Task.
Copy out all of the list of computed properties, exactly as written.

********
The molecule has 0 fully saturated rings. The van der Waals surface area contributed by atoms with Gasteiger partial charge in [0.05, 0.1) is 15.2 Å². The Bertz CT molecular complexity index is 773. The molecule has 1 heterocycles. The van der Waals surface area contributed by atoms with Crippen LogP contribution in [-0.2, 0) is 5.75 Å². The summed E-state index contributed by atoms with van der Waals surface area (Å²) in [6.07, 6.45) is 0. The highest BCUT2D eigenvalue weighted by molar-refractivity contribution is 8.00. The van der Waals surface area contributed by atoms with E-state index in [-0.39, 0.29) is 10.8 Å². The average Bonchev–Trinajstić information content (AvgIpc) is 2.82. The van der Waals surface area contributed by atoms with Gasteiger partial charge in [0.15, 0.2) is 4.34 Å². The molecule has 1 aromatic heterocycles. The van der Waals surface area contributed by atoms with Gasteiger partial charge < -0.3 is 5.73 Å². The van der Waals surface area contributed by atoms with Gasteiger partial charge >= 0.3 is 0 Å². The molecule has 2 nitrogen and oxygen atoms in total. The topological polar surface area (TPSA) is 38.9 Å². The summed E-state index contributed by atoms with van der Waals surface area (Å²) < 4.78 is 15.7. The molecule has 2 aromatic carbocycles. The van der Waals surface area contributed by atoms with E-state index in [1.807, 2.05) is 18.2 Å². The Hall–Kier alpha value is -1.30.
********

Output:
The molecule has 0 fully saturated rings. The van der Waals surface area contributed by atoms with Gasteiger partial charge in [0.05, 0.1) is 15.2 Å². The Bertz CT molecular complexity index is 773. The molecule has 1 heterocycles. The van der Waals surface area contributed by atoms with Crippen LogP contribution in [-0.2, 0) is 5.75 Å². The summed E-state index contributed by atoms with van der Waals surface area (Å²) in [6.07, 6.45) is 0. The highest BCUT2D eigenvalue weighted by molar-refractivity contribution is 8.00. The van der Waals surface area contributed by atoms with E-state index in [-0.39, 0.29) is 10.8 Å². The average Bonchev–Trinajstić information content (AvgIpc) is 2.82. The van der Waals surface area contributed by atoms with Gasteiger partial charge in [0.15, 0.2) is 4.34 Å². The molecule has 1 aromatic heterocycles. The van der Waals surface area contributed by atoms with Gasteiger partial charge < -0.3 is 5.73 Å². The van der Waals surface area contributed by atoms with Gasteiger partial charge >= 0.3 is 0 Å². The molecule has 2 nitrogen and oxygen atoms in total. The topological polar surface area (TPSA) is 38.9 Å². The summed E-state index contributed by atoms with van der Waals surface area (Å²) < 4.78 is 15.7. The molecule has 2 aromatic carbocycles. The van der Waals surface area contributed by atoms with E-state index in [1.807, 2.05) is 18.2 Å². The Hall–Kier alpha value is -1.30.